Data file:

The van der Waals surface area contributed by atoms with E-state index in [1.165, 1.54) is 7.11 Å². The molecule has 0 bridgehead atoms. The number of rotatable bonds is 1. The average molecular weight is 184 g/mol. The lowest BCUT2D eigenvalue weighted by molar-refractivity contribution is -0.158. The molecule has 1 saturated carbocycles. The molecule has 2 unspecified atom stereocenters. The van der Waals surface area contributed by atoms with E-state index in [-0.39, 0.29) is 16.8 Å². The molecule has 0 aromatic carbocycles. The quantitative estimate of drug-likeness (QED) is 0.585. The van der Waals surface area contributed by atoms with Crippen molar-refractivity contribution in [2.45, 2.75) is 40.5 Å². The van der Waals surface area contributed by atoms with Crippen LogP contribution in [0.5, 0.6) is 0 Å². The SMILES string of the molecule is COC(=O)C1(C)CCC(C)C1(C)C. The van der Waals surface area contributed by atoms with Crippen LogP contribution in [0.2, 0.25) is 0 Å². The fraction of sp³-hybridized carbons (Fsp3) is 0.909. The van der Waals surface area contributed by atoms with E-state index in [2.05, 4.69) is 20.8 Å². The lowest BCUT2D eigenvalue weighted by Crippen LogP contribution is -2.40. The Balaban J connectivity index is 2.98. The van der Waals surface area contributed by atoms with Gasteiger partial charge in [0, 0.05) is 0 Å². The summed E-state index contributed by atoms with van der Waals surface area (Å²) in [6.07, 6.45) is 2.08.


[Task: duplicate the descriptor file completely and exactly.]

The van der Waals surface area contributed by atoms with E-state index in [1.165, 1.54) is 7.11 Å². The molecule has 0 bridgehead atoms. The number of rotatable bonds is 1. The average molecular weight is 184 g/mol. The lowest BCUT2D eigenvalue weighted by molar-refractivity contribution is -0.158. The molecule has 1 saturated carbocycles. The molecule has 2 unspecified atom stereocenters. The van der Waals surface area contributed by atoms with E-state index in [-0.39, 0.29) is 16.8 Å². The molecule has 0 aromatic carbocycles. The quantitative estimate of drug-likeness (QED) is 0.585. The van der Waals surface area contributed by atoms with Crippen molar-refractivity contribution in [2.45, 2.75) is 40.5 Å². The van der Waals surface area contributed by atoms with Crippen LogP contribution in [0.5, 0.6) is 0 Å². The SMILES string of the molecule is COC(=O)C1(C)CCC(C)C1(C)C. The van der Waals surface area contributed by atoms with Crippen LogP contribution in [0.2, 0.25) is 0 Å². The fraction of sp³-hybridized carbons (Fsp3) is 0.909. The van der Waals surface area contributed by atoms with E-state index in [2.05, 4.69) is 20.8 Å². The lowest BCUT2D eigenvalue weighted by Crippen LogP contribution is -2.40. The Balaban J connectivity index is 2.98. The van der Waals surface area contributed by atoms with Gasteiger partial charge in [0, 0.05) is 0 Å². The summed E-state index contributed by atoms with van der Waals surface area (Å²) in [6.07, 6.45) is 2.08.